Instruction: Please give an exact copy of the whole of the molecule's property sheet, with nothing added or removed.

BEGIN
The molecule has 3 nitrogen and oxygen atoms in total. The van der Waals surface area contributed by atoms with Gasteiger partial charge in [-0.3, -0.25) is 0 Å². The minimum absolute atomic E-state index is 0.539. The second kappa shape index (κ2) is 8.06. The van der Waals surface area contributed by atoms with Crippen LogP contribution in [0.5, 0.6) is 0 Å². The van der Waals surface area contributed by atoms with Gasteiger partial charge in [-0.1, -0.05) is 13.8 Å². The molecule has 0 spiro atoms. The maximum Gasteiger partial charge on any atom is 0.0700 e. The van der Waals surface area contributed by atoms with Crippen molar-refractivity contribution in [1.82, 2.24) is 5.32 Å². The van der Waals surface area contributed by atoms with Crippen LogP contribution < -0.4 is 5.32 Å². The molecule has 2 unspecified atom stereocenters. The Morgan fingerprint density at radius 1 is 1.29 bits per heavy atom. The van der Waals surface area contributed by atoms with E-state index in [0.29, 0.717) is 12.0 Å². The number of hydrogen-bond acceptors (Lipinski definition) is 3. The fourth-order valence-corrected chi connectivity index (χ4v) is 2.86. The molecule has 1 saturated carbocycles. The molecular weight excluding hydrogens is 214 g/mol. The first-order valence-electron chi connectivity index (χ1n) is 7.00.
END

The molecule has 3 nitrogen and oxygen atoms in total. The van der Waals surface area contributed by atoms with Gasteiger partial charge in [-0.3, -0.25) is 0 Å². The minimum absolute atomic E-state index is 0.539. The second kappa shape index (κ2) is 8.06. The van der Waals surface area contributed by atoms with Crippen LogP contribution in [0.5, 0.6) is 0 Å². The van der Waals surface area contributed by atoms with Gasteiger partial charge in [-0.1, -0.05) is 13.8 Å². The molecule has 0 spiro atoms. The maximum Gasteiger partial charge on any atom is 0.0700 e. The van der Waals surface area contributed by atoms with Crippen molar-refractivity contribution in [1.82, 2.24) is 5.32 Å². The van der Waals surface area contributed by atoms with Crippen LogP contribution < -0.4 is 5.32 Å². The molecule has 2 unspecified atom stereocenters. The Morgan fingerprint density at radius 1 is 1.29 bits per heavy atom. The van der Waals surface area contributed by atoms with E-state index in [0.29, 0.717) is 12.0 Å². The number of hydrogen-bond acceptors (Lipinski definition) is 3. The fourth-order valence-corrected chi connectivity index (χ4v) is 2.86. The molecule has 1 saturated carbocycles. The molecular weight excluding hydrogens is 214 g/mol. The first-order valence-electron chi connectivity index (χ1n) is 7.00.